The indomitable political activist Fannie Lou Hamer was one of the most urgent and important voices of the US civil rights movement.
The youngest of 20 children, Hamer was born on a sharecroppers’ plantation in Mississippi, and would live on similar farms until she was 44 years old.
Hamer began fighting for the right to vote as a black woman after attending the Regional Council of Negro Leadership conferences held in a nearby town. But it was with the Student Nonviolent Coordinating Committee (SNCC) that she cut her teeth as an activist. At the time, racist laws stopped black people from being able to register to vote.
On 31 August 1962 she tried to register to vote with a delegation of 17 other SNCC members. “I guess if I’d had any sense, I’d have been a little scared,” she said. “But what was the point of being scared? “The only thing the whites could do was kill me, and it kinda seemed like they’d been trying to do that a little bit at a time since I could remember.”
Not only were they denied the right to vote based on failing a literacy test, cops harassed them on the way home. They were fined $100 on the trumped up charge that the school bus they were travelling was “too yellow”.
The fallout didn’t stop there. That night, Hamer was fired from the plantation and kicked off the land. This was despite telling her boss, “I didn’t register to vote for you, I registered to vote for me”. Eleven days later white supremacists shot the house they thought Hamer was staying in 16 times.
Hamer was victorious in registering to vote—but her direct action didn’t stop, and neither did the harassment. She was arrested in 1963 for sitting in a “whites only” bus station cafe in Charleston, south Carolina. As a result, Hamer endured a vicious beating and sexual assault inside a police cell.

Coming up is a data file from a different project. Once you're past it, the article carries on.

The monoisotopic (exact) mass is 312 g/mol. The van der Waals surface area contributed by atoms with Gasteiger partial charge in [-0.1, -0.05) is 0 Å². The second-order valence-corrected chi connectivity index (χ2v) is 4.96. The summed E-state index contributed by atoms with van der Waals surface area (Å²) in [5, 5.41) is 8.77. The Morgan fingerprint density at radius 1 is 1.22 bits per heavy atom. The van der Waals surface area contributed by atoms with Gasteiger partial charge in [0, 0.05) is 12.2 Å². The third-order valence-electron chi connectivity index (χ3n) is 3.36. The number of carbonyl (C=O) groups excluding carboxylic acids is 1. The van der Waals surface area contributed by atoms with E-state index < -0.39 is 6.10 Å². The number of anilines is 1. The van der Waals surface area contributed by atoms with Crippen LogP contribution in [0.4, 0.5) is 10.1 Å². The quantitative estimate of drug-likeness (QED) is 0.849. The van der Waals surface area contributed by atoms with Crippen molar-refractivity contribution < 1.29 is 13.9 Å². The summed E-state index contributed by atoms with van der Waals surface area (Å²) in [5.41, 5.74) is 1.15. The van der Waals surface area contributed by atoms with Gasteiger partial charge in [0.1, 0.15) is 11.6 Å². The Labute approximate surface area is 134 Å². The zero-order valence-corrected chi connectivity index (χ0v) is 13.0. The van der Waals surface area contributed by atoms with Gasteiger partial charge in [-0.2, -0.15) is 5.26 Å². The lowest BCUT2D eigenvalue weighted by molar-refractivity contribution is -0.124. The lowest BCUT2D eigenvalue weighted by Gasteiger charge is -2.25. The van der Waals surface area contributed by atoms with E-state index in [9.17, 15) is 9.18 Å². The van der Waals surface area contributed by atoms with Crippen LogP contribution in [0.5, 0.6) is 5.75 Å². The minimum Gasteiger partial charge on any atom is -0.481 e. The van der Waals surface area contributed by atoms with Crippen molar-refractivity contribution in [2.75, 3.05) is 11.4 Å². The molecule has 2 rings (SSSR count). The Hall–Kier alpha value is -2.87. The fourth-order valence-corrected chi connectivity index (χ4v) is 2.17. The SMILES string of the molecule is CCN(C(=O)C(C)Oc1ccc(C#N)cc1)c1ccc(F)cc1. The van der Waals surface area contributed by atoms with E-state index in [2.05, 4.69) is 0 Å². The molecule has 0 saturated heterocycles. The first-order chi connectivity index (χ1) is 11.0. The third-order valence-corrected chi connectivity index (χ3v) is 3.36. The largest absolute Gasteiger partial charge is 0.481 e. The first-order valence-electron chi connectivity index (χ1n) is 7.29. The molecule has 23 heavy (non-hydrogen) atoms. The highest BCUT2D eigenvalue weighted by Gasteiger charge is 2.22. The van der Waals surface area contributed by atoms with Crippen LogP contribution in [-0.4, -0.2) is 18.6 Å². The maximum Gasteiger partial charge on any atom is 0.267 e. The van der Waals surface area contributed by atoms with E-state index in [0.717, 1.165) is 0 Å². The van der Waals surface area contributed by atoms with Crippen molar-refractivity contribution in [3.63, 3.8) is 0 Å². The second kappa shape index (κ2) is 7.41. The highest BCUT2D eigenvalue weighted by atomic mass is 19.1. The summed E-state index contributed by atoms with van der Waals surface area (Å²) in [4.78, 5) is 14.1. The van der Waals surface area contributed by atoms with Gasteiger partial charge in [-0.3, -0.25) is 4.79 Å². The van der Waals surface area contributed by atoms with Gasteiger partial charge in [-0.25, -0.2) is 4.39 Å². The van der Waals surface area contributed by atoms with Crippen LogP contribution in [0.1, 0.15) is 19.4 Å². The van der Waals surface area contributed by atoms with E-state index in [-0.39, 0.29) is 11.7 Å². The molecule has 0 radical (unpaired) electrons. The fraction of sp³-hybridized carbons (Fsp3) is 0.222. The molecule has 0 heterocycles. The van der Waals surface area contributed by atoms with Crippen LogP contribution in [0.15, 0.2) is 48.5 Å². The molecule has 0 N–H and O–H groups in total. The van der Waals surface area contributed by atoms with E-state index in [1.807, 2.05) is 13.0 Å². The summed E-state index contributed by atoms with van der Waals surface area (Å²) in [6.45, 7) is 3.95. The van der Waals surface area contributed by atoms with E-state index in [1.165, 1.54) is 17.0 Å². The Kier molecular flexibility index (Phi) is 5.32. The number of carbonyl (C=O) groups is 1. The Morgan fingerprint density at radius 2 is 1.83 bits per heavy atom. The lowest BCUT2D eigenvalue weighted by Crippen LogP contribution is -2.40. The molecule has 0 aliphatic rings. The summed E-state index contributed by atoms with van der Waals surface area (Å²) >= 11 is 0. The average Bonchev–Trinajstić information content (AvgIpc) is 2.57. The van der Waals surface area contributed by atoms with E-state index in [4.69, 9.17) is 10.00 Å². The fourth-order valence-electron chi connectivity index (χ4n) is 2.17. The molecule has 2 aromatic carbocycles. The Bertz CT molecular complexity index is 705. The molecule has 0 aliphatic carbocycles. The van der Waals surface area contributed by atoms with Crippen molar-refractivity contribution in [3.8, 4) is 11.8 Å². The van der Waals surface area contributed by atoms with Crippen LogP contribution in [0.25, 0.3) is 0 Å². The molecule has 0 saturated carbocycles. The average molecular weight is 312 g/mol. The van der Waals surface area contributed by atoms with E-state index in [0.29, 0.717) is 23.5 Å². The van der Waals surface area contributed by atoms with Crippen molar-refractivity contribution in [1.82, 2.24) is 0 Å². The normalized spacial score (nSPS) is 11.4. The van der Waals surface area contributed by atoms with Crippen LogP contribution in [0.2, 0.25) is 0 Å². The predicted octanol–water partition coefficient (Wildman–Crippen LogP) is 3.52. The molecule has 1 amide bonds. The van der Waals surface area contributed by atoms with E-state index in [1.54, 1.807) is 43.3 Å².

Although Hamer never fully recovered from the attack, she threw herself into organising when she returned to Mississippi. She looked to the Democrat Party as a mechanism for giving black people better political representation. Challenged Hamer co-founded the Mississippi Freedom Democratic Party—a faction within the wider organisation which challenged racism within the party.
She was chosen to address the 1964 Democrat convention, where she argued her delegation should replace the all-white one from Mississippi. She said, “Is this America, the land of the free and the home of the brave, where we have to sleep with our telephones off the hooks because our lives are threatened daily because we want to live as decent human beings in America?”
Although she unsuccessfully ran for the US Senate that year, Hamer was first and foremost a grassroots political activist. “I can’t afford to sit down and do nothing when I know something out there is happening,” she said. “I’m going get out there and do something about it.”
And in 1971, she co-founded the National Women’s Political Caucus—a group dedicated to supporting women seeking election in government. As well as looking to the Democrats and formal political representation for change, Hamer focused on tackling poverty and bad housing in Mississippi.
Hamer said that since the police beating in 1963, “that nothing would stop me but death”. And nothing did. Fannie Lou Hamer died on 14 March 1977 at just 59 years old. According to her dying wishes, Hamer wasn’t buried on a plantation, but on land she owned. Her tombstone is inscribed one of her most famous quotes—“I am sick and tired of being sick and tired.
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